Jump to content


  • Content Count

  • Joined

  • Days Won


ijor last won the day on July 31 2011

ijor had the most liked content!

Community Reputation

706 Excellent

About ijor

  • Rank
    River Patroller

Contact / Social Media

Profile Information

  • Interests

Recent Profile Visitors

12,020 profile views
  1. Hi E474, Great board! Isn't it? Insane powerful for that price! I'm not using any other components at all and I do am connecting the pins directly to the SIO connector. In theory some kind of buffering might be recommended because these chips aren't really 5V tolerant. They are 5V tolerant only as long as it is powered. That means that the chip might be damaged if you power up the Atari but not the board. In this case, actually, the signals are not directly connected to 5V at the Atari, but only through rather weak pullup resistors. So the risk might be low. Also the buffering gets a bit complicated because at least the output clock must be tristated. If you also consider that the board is so cheap that it is not big deal if you need to replace, then the whole idea of using buffering, might be even silly Btw, I accidentally erased the original flash. Not big deal but I would like to get it back, if possible. Do you still have the original factory flash that power up as a SD card reader? If so, exactly which version of the board you have?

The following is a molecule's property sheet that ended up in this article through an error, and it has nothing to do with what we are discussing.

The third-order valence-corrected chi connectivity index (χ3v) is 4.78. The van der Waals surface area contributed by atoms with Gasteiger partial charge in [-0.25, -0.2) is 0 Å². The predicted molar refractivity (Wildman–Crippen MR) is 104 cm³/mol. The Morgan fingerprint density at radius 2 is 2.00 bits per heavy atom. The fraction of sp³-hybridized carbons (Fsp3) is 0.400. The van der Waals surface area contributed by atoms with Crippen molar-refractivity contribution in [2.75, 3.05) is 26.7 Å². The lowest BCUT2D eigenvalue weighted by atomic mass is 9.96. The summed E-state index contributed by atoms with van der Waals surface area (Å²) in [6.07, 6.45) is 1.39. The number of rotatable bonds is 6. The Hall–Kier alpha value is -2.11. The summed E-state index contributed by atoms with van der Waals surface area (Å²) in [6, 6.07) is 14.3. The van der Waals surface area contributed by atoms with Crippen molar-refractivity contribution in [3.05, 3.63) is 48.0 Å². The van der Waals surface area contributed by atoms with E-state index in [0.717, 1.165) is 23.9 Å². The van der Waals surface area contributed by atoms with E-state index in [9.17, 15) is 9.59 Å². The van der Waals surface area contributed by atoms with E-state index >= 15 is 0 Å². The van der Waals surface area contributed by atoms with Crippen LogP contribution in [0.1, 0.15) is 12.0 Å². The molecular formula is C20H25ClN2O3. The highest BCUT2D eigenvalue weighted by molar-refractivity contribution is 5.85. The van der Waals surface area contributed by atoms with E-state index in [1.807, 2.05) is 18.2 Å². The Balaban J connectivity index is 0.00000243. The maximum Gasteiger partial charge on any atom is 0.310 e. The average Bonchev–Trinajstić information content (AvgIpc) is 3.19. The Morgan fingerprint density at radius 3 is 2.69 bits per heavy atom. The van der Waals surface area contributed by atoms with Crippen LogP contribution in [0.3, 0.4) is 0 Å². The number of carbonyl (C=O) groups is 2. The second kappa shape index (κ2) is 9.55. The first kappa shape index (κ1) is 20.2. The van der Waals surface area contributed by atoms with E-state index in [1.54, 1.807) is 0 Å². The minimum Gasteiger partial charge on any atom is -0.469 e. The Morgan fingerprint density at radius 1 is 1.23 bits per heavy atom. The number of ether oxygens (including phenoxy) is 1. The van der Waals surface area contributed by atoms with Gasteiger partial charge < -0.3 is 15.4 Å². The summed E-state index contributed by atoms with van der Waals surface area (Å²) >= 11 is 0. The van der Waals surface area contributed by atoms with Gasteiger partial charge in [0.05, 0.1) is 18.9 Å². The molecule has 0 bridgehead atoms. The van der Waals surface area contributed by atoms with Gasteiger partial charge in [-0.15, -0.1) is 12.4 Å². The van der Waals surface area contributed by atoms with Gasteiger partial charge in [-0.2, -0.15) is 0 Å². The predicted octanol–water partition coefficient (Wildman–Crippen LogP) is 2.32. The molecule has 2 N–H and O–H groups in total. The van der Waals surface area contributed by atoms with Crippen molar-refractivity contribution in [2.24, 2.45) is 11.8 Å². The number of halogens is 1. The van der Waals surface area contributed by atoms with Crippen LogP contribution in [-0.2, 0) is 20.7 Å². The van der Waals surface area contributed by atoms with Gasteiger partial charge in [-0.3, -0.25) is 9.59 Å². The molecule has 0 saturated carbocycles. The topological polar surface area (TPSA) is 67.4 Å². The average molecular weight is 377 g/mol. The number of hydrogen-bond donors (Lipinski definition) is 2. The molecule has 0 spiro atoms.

2. It doesn't exactly bit-bang. But it does have accurate control of the I/O port. To be more precise, the processor writes to a counter that would toggle the output at any exact cycle you want. So you actually get cycle accuracy without the need of running cycle accurate code in assembler. So yes, it is perfectly possible to use two stop bits. Actually, it is possible to make any bit arbitrary longer and, as a matter of fact, I am making the start bit longer because Pokey needs that. Remember this is synchronous mode, the bit time is determined by the serial clock pulses. So you can make any bit longer or shorter, by adjusting the corresponding serial clock pulse. Once again, there is no need here. Not as long as we use the fast receiver loop that checks IRQST every other byte. But somebody might prefer a more traditional implementation. I used the "slower" loop for a lower, 4 PHI2 cycles per bit, bitrate. That would mean ~447 KHz. I didn't try something in the middle between 3 and 4 PHI2 cycles per bit. But that is perfectly possible to implement and in that case a longer bit might be a good solution. Not exactly. That bit has a similar, but not identical, behavior than the IRQST status bit. And I did consider to use it at some point. The problem is that this bit is too volatile. The IRQST bit means that a byte has been completed and is ready in SERIN. The SKSTAT bit means that a byte has been completed, AND, another bit haven't started yet. It toggle only during the stop bit. It toggles back as soon as the next start bit is received. At our fastest bitrate that means that we have only 3 cycles to catch that bit. That is impossible because even without ram refresh cycles, you can only test SKSTAT every 5 cycles in the best case.